I enjoy getting ARC’s of various books, but I can’t say I’m thrilled when I get one with so many type-setting errors it’s nearly unreadable. One of the ARC’s I recently received was so damn annoying I came close to tossing it several times before I finally had to quit in frustration. Probably 95% of all words, including contractions, that had a double ‘ll’ in the spelling read like …… ‘usual y the Wel ington’s were kept in a hal closet’. It went past distracting and reached serious annoyance when I had to go back and work out what the words really were. Why would any publisher risk a new author or series with such shoddy work? An ARC is not for Beta readers, it’s meant for reviewers, many authors in their own right. Publishers want something good to promote the book, not, “Incomprehensible junk!”
Typos in ARC’s exist. Hell, they exist in print even in the best hardcover bestseller. But when every page is so littered with them it’s like trying to read code, that’s not excusable. After 48 pages it improved, but it was false hope. Within two pages ‘down the hal ‘ was back.
The author and reader both deserve better. I simply couldn’t finish reading it with so many errors, mostly because the odd spacing kept disrupting the rhythm of my eyes going across the page. Authors, please tell you publishers that ARC’s readers are not Beta lab rats. I know ARC’s have errors and I deal with that. Heaven knows hardcovers go to print with errors that would have been unheard of 10 years ago, but the material still has to flow smoothly enough that it’s not an endurance contest for the reader to get through it.
That’s a book I’m not naming. It wouldn’t be fair to the author, but the publisher is Hatchette, owners of Grand Central and Little Brown and Co, not exactly small houses, and they should know better.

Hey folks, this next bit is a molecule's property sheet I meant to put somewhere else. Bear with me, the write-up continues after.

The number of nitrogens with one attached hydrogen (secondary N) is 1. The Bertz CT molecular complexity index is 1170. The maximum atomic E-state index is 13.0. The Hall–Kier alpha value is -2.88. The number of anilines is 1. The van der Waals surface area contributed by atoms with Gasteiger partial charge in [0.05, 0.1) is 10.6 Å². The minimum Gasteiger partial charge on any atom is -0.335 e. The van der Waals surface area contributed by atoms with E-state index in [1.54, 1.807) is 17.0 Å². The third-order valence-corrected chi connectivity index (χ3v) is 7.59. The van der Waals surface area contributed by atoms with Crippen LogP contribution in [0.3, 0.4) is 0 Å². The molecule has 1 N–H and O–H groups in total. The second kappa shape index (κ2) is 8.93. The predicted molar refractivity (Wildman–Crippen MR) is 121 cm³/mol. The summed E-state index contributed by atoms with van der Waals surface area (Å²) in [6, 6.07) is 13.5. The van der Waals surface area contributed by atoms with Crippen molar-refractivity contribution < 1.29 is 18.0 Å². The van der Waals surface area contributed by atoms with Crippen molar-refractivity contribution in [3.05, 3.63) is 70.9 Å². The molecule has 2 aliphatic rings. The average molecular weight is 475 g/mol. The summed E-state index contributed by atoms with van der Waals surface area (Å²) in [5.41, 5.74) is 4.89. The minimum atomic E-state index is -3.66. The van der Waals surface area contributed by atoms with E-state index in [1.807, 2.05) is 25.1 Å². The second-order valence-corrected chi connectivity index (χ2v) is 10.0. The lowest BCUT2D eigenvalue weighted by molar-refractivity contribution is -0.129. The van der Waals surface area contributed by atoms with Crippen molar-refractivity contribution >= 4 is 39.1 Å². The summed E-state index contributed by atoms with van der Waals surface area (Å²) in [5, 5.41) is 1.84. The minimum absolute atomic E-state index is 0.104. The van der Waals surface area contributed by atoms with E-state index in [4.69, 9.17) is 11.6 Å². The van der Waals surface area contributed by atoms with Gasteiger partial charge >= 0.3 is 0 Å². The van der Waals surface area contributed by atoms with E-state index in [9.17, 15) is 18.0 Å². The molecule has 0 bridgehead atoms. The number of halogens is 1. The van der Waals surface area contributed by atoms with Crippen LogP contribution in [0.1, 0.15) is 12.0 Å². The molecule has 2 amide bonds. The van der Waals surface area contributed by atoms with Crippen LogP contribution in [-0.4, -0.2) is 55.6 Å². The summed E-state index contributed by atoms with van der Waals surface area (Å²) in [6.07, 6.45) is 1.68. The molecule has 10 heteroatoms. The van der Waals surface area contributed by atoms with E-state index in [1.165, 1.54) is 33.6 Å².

On to the reviews! And it’s MYSTERY WEEK!
Sugar and Iced is the latest in the Cupcake Bakery series, which is kind of a mixed bag. I liked the mystery part, but all the teenage drama in 30 year olds over their respective love lives drove me nuts.
Mel and Angie find themselves supplying cupcakes to a beauty pageant thanks to Mel’s mom and her best friend Ginny. Seems to me cupcakes and beauty pageants are sort of mutually exclusive, but the decision to have each contestant create a cupcake that Mel and Angie will then bake and the judges evaluate as part of their score give their presence a little credibility. Oz, their Goth skateboarding part time help and his girl Goth pal, Lupe, get dragged into this when the two ladies decide that Lupe should enter the contest which has substantial scholarship money as a prize. Lupe might put magenta streaks in her hair and wear the whole Goth black and piercing thing, but she’s smart as a whip and accepted at Stanford, if she can find the money to go.
Now a word of warning, once again a judge dies. Yes, it’s happened before in her books, but this time, the shrewish judge, an original ‘mean girl’ is under the cupcake display table in the hotel lobby. Enter the handsome cop, Manny, ex-fiancee waiting patiently for Mel to come around ‘Dear Joe’, and slightly sleazy but handsome lawyer, and Angie’s lifelong love, Tate is back at the bakery doing business plans for expansion – something Mel is opposed to.
Naturally Lupe, who rec’d outrageously low scores from the now dead judge, becomes the leading suspect, so Mel and Angie one again meddle in police business.